When 5 Generation Bakers, McKees Rocks, Pa., moved into its new facility in 2016, it had the capacity and efficiency to take the business to the next level. The company was experiencing double-digit sales every year. In 2017, the bakery added a second shift. Scott Baker started innovating new products, including chunky bread and sticky buns. 5 Generation Bakers went beyond the company’s in-store bakery customers. Scott Baker pitched the product to the QVC home shopping network. As an old-fashioned crimp-style bread, it seemed like a perfect fit for QVC’s dedicated food audience. QVC passed at the time, but the company gained more foodservice business and had its own e-commerce platform on its website. However, one foodservice account made up 50% of 5 Generation Bakers business, which Scott Baker admits was risky.

“We knew it was a concentrated risk to put so much business with one customer, and it was one we were moving away from,” he said. “But I just couldn’t say no to a $2 million account.”

Though 5 Generation Bakers was reducing the account’s impact on the business — it was 40% in 2018 — it was too little too late. The customer wasn’t transparent about the forecast, and overnight, Scott Baker learned that the next week’s truckload of product would be the last. With the loss of $1.5 million in one fell swoop, the business that had been experiencing double-digit growth and meeting its financial goals was suddenly facing a rough 2018-2019. Then came the pandemic. 

With the closing of restaurants and schools and shoppers avoiding the in-store bakery, the company lost 50% of its business. Scott Baker got strategic about how to meet the orders and maximize his employees’ time. He alternated running production for a week and laying off his staff for a week so they could collect the stimulus unemployment. The next week he would hire them back.

What kept 5 Generation Bakers going was the 500% increase in online sales. QVC noticed the intense growth it was experiencing in food sales and looked to expand that side of its business. The home shopping network called 5 Generation Bakers, asking if the company was still interested in a partnership. Scott Baker was.

The bakery filmed its first segment in November 2020 and another before the end of the year. Those two appearances were so successful, the partnership has continued. The bakery also started producing sliced bread as a co-manufacturer for another food processor. Between those two opportunities, 5 Generation Bakers was able to post 15% revenue growth for 2020. In 2021, 5 Generation Bakers achieved 25% revenue growth with that new business and in-store bakeries, restaurants and schools reopening.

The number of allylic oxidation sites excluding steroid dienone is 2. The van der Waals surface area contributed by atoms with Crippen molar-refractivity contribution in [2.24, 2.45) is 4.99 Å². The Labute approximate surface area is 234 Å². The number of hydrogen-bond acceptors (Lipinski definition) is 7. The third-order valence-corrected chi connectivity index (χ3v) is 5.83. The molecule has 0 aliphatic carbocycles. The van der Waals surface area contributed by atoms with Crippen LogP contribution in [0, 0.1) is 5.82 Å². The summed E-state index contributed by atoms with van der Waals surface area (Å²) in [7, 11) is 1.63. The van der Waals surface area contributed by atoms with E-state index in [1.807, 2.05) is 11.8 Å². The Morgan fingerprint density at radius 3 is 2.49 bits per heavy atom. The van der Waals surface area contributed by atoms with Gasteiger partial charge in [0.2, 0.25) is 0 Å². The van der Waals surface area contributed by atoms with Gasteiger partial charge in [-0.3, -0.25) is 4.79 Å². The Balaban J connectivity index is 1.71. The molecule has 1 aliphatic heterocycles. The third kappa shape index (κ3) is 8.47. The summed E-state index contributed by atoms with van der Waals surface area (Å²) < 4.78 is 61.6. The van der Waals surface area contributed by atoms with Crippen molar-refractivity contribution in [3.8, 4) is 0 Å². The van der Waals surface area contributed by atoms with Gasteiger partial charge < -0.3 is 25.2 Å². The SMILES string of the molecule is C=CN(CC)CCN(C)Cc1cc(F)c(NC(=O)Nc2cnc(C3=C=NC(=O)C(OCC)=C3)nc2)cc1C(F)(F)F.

Scott Baker sees QVC as the place where 5 Generation Bakers can really grow. It’s enabling him to fulfill his ultimate dream — to make Jenny Lee a household name across the country. While the sales margins are good with the partnership, it’s the reach and exposure that’s valuable to that goal. Through sales to consumers, Jenny Lee is already reaching all 50 states and gaining exposure to retailers who might not have otherwise heard of the brand.

“QVC is the most exciting channel we’re in because it’s making us a national household name,” Scott Baker said. “QVC brings exposure, creates a personality and provides a place where I can offer them some new and exciting things.”

The company launched three savory breads — Olive Focaccia, Garlic and Herb, and Tomato Basil — in March. The products had been developed in 2020, but the launch was delayed while 5 Generation Bakers found its footing during the pandemic. Bringing those products to QVC provides a platform through which Scott Baker can educate consumers on how to use these new breads.

“I have 7 minutes on QVC to show them how to use our olive focaccia to make a pizza or even a grilled cheese sandwich,” he said.

Today, Jenny Lee products are found at in-store bakeries in 20 to 25 states in the Northeast, moving into the northern Midwest. 5 Generation Bakers has foodservice customers in Texas, Oklahoma and Missouri and is growing its reach in that side of the business.

The Baker family businesses haven’t always had it easy, but each generation has found a way to see the opportunity in each challenge and rebuild the business in that generation’s own image. For Scott Baker, that has meant streamlining for efficiencies, a commitment to clean labels and his own values of integrity and making someone’s day with his family’s iconic brand. With double-digit growth and a plan for the future, the sky is the limit.

This article is an excerpt from the May 2022 issue of Baking & Snack. To read the entire feature on 5 Generation Bakers, click here.